Craig, for there were tears in them. "I don't see why you like me,
either, Josh," said he. "But you do - and - damn it all, I'd die for you."

"I guess you'll come pretty near dying of shame before this evening's
over," laughed Craig. "This is the first time in my life I ever was in a
fashionable company."

"There's nothing to be frightened about," Grant assured him.

"Frightened!" Josh laughed boisterously - Arkwright could have wished he
would temper that laugh. "I - frightened by a bunch of popinjays? You
see, it's not really in the least important whether they like me or
not - at least, not to me. I'll get there, anyhow. And when I do, I'll
deal with them according to their deserts. So they'd better hustle to
get solid with me."

In the two years since he had seen Craig, Arkwright had almost forgotten
his habit of bragging and blowing about himself - what he had done, what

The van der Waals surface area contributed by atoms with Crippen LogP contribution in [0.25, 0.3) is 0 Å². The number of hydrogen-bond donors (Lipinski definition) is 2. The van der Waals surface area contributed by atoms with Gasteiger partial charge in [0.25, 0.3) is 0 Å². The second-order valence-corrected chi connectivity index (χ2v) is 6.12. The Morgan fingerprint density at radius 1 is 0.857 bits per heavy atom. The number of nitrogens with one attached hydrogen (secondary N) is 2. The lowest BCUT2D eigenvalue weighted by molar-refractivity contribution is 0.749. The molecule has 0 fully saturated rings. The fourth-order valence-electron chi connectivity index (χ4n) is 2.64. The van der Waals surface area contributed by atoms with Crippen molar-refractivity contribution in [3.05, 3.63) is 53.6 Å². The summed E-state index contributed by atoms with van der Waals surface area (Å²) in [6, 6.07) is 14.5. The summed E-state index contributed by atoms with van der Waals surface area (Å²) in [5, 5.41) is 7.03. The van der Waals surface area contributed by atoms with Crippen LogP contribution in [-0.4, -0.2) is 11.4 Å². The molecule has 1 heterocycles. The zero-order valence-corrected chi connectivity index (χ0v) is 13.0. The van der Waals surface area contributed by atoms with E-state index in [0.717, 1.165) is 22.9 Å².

he was going to do. The newspapers, the clippings Josh sent him, had
kept him informed of the young Minnesotan's steady, rapid rise in
politics; and whenever he recalled the absurd boasting that had made him
feel Craig would never come to anything, he assumed it was a weakness of
youth and inexperience which had, no doubt, been conquered. But, no;
here was the same old, conceited Josh, as crudely and vulgarly
self-confident as when he was twenty-five and just starting at the law
in a country town. Yet Arkwright could not but admit there had been more
than a grain of truth in Craig's former self-laudations, that there was
in victories won a certain excuse for his confidence about the future.
This young man, not much beyond thirty, with a personality so positive